The bell finally rings.
Everybody rushes out of class, excited to get to the pep rally. I linger, hoping for an excuse to talk with her. To hear her voice. To look into her eyes and make sure—extra sure—that I’m not making this up. But she takes meticulous care in packing her bag, nervousness rolling off her in waves. It’s obvious I’m making her uncomfortable. Wanting—no, needing—to put her at ease, I scoot my chair back and leave for the gymnasium, casting one last look over my shoulder as I go.
Several people catch me along the way, slapping me high fives and fist bumps, drumming up conversation. I go through the motions until I find myself in the middle of the loud gym, standing between Summer in her cheerleading outfit, and a senior named Bobbi in hers. I chew my thumbnail as the two of them talk, searching the crowd when Leela McNeil’s voice breaks through the noise.
“Hey, Bobbi,” Leela says.
I turn in her direction.
She’s pulling Tess with her.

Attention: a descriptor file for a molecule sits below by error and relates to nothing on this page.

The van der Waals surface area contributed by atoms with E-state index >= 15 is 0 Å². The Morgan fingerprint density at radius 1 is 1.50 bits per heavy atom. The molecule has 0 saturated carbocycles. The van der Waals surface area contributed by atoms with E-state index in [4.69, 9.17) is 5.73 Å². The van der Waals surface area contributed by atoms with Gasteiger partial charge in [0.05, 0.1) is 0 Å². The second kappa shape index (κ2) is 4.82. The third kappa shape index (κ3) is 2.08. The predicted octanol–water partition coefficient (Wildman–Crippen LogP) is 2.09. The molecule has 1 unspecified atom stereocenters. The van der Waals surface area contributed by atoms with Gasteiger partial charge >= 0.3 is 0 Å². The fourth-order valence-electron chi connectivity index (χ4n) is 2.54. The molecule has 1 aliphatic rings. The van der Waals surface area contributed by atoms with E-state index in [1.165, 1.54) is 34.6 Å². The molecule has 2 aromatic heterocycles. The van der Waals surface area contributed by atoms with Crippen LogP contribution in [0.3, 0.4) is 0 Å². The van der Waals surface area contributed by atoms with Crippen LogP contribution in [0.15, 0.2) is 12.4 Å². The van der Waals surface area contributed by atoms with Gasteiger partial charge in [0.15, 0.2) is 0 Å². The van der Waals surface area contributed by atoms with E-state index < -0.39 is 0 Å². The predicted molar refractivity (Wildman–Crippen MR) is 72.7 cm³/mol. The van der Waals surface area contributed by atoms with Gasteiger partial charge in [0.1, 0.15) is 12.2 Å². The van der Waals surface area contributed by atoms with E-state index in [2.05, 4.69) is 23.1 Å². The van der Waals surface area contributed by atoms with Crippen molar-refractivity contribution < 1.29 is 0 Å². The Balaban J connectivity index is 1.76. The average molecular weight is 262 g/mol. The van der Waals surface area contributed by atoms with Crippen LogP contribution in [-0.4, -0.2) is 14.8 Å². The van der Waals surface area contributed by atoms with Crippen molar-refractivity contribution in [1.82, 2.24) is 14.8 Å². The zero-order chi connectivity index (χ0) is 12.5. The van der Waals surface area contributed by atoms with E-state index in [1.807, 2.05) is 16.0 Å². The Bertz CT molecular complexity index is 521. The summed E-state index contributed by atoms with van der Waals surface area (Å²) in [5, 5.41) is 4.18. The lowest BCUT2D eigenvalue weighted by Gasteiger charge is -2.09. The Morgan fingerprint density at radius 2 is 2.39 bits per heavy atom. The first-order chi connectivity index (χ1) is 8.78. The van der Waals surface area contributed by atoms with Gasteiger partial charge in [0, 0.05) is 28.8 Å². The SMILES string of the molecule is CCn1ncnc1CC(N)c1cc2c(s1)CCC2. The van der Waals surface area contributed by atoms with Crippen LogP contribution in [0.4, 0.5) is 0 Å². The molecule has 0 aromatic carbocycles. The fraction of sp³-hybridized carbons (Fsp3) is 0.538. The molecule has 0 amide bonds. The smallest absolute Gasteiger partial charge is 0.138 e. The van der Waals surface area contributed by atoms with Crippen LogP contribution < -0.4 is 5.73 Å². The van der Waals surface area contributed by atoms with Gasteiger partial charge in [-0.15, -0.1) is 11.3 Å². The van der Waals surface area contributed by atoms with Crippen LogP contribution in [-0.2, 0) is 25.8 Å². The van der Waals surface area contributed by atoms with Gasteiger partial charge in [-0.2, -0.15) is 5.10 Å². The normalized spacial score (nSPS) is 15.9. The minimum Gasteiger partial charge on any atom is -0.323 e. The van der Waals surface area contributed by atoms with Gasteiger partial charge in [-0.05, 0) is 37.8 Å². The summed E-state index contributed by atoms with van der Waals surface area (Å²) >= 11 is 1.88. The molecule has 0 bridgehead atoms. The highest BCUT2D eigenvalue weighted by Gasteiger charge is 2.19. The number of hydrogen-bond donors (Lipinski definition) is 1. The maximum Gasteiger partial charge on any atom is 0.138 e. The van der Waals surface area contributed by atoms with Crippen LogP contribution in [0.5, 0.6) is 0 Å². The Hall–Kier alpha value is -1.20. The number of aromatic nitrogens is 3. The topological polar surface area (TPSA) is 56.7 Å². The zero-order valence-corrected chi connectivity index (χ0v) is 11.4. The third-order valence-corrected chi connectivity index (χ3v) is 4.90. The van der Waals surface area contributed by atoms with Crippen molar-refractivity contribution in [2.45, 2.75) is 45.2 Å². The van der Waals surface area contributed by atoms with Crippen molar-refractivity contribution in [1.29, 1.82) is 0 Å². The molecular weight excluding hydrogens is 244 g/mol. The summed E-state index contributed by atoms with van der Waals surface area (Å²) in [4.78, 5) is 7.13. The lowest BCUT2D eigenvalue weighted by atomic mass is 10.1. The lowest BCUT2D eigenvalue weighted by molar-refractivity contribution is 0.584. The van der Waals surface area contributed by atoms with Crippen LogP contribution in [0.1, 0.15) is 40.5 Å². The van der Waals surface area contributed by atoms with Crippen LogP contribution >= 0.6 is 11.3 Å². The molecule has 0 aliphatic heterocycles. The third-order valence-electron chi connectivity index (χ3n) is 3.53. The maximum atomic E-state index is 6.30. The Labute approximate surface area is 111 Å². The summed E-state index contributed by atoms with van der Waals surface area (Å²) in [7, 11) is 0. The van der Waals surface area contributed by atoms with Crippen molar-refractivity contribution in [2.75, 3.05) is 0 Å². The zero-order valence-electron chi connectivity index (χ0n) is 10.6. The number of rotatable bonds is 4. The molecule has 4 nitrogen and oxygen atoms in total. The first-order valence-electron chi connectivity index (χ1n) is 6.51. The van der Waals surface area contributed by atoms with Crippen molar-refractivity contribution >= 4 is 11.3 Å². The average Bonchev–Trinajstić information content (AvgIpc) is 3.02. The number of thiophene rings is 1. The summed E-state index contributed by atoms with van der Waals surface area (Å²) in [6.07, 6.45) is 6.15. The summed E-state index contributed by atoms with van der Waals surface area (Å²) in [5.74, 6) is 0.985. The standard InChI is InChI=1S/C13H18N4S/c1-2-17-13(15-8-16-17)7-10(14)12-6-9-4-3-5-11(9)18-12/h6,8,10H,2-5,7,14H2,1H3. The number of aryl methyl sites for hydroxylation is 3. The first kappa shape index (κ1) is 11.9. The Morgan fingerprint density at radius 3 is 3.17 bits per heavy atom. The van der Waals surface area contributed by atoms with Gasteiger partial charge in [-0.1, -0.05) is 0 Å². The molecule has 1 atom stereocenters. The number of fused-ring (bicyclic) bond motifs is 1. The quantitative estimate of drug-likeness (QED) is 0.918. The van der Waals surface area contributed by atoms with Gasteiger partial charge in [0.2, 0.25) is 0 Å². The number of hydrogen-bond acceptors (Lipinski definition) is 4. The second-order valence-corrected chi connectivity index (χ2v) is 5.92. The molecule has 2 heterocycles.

“Hey Leels!” Bobbi replies.
Bobbi and Leela are cousins, and while there is no family resemblance, they are similar in personality—both sincere. Both kind.
“You’re Tess, right?” Bobbi asks.
“Welcome to Thornsdale. Leela and I are cousins.”
A flicker of something flutters in Tess’s eyes, then quickly disappears. I wish I knew what it meant. I want to know what she’s thinking.
“Bobbi’s a senior.” Leela beams proudly. “She’s on the homecoming court.”
Bobbi turns her smile from Leela to Tess. “You coming to the game tonight?”
“Leela and I are going,” Tess answers.
Other than the startled thank you from first period, it’s the first time I’ve heard her voice. In my dreams, she never speaks. She’s too busy marching courageously into battle. Her tone is soft and adorably self-conscious. A fascinating contradiction to the confidence she displays in my sleep. A confidence that intensifies my fear. It’s like she doesn’t even realize she’s in danger. Or she doesn’t care.
“I told her we’re going to lose,” Leela says. “I want her to have realistic expectations.”
Bobbi slugs my shoulder. “If this guy would join the team, we wouldn’t have a problem.”
“That would mean your boyfriend would be out of a position,” I say, distracted. Willing Tess to look at me.
“He’s not my boyfriend,” Bobbi replies.
Tess finally looks.
And it’s like I’ve won the entire world.